It isn’t all doom and gloom though; three in five respondents felt their teams perform highly ‘to some extent,’ while 61% think the same of their wider organisation. Clearly there is room for improvement, but the basis is there – it’s just about dialling up the number of high performers and aligning more activity to high-performance outcomes.
Driving high performance
In the high-performance puzzle, trust and technology drive success. Trust is the foundation for savvy team decisions, while tech-powered communication and teamwork are the dynamic duo of high performance. When combined with steady leadership amongst a culture that turns failures into lessons, high-performance thrives. To foster a culture of high performance, organisations need to improve the visibility of projects. Greater visibility allows both employees and leaders to understand the state of play in their organisation.
This line of thinking was reflected by our respondents, with half believing effective communication and collaboration supported by technology supports high performance. Equally, more than half view trusting their teams to make the right decisions for the good of the team and business as vital.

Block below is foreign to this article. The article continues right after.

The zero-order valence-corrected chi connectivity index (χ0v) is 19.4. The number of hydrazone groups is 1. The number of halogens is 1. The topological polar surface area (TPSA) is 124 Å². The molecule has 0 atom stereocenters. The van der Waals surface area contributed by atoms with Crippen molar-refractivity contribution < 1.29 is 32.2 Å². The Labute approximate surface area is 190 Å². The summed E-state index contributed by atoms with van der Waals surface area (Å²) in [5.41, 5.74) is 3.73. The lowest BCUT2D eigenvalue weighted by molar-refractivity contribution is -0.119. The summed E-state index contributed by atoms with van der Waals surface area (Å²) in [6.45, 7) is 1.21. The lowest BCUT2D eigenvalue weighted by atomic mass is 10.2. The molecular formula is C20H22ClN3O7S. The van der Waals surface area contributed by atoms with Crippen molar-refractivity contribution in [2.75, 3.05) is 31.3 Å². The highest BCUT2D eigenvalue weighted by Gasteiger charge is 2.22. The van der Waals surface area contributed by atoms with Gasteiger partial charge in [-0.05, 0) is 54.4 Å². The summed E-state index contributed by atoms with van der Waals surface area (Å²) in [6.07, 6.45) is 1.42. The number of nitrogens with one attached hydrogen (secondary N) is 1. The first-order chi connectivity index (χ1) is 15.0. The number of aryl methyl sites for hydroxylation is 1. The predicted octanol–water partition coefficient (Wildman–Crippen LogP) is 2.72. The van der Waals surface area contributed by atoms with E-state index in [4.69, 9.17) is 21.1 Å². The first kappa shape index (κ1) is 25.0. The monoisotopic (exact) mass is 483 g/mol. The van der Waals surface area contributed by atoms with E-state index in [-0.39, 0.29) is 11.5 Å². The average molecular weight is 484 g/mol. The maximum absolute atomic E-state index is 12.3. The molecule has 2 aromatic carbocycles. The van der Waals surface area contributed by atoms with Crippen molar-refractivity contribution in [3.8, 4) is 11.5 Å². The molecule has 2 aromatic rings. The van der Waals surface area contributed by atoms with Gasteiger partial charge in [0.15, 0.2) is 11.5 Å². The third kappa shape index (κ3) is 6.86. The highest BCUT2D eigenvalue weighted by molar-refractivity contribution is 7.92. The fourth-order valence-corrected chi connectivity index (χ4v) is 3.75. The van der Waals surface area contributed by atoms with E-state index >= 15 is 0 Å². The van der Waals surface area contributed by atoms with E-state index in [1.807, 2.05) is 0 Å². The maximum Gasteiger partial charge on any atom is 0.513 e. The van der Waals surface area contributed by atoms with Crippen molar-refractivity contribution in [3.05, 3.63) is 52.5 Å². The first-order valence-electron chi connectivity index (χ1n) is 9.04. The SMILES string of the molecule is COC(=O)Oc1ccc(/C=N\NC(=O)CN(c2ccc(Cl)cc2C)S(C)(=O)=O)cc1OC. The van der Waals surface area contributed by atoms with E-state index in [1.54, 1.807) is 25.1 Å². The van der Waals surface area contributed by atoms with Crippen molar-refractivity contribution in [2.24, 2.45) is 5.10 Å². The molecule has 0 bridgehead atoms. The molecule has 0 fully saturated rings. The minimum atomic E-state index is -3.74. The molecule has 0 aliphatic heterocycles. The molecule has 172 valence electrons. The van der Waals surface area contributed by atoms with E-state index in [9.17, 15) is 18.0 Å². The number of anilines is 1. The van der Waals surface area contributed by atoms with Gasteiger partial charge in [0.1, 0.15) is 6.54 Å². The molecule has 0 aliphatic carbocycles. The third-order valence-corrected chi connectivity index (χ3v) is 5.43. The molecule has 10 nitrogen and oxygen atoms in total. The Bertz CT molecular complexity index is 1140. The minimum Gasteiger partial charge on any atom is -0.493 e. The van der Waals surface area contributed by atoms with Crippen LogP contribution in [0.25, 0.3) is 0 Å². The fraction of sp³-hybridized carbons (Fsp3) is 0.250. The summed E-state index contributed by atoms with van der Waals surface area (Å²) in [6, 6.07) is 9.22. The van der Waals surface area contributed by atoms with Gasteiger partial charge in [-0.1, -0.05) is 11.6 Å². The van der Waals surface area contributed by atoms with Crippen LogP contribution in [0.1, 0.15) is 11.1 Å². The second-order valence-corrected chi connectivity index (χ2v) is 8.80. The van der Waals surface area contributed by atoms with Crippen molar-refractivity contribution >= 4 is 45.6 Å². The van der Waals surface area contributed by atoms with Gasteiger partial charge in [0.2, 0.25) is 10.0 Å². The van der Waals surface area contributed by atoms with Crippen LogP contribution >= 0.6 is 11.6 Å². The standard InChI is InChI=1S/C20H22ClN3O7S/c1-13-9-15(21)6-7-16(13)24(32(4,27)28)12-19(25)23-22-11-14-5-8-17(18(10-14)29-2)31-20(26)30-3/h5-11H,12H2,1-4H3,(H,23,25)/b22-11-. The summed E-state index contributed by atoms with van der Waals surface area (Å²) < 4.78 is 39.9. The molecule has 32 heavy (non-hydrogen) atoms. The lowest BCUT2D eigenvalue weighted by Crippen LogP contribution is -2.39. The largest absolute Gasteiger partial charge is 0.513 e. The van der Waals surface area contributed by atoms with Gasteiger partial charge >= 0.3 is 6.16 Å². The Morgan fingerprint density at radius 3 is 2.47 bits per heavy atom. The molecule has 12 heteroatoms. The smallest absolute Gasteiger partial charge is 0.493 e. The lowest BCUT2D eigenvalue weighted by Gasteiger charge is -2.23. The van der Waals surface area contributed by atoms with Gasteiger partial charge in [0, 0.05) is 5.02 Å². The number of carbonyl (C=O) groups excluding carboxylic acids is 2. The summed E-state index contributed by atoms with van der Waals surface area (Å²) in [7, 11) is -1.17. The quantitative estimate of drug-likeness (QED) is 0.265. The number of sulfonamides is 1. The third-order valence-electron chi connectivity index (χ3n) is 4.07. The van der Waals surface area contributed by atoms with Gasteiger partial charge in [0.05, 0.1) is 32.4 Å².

It’ll take time to evolve and nurture cultural change but there are opportunities for quick wins. Namely the role of technology, it isn’t just a tool; it is a vital enabler and dynamic force to turbo-charge performance.
A resounding 80% of respondents declare tech as the key to unlocking visibility–the cornerstone of any high-performance journey. But its role extends beyond mere visibility: tech conducts the collaborative symphony (45%), orchestrates the melody of monitoring and feedback (39%), and composes the rhythm of planning and ideation (31%).
Emerging technologies like GenAI are changing the game. Their incorporation into work management tools is freeing up employees from time-consuming repetitive tasks and allowing them to focus on more strategic objectives. Automated processes can help eliminate errors and promote consistency–another bow in the cap of high performance.
Ultimately, when it comes to high performance, there is no one-size-fits-all way to unlock it. Every business, every team and employee will require a different approach depending on the type of work they do. What we do know to be true is that high performance isn’t simply something that can be achieved in one day. It might take weeks or months, but high performance is a culture you nurture, characteristics you hone, and the tools you harness for your employees and organisation.
About the Author
Sarfraz Ali, VP, EMEA: As Smartsheet’s VP and General Manager of EMEA, Sarfraz is responsible for its business operations across the region. He is leading Smartsheet’s growth and development, driving Smartsheet’s strategy to increase brand awareness. Sarfraz can speak to a range of topics, from EMEA specific insights on CWM trends and SaaS to how collaboration can drive innovation.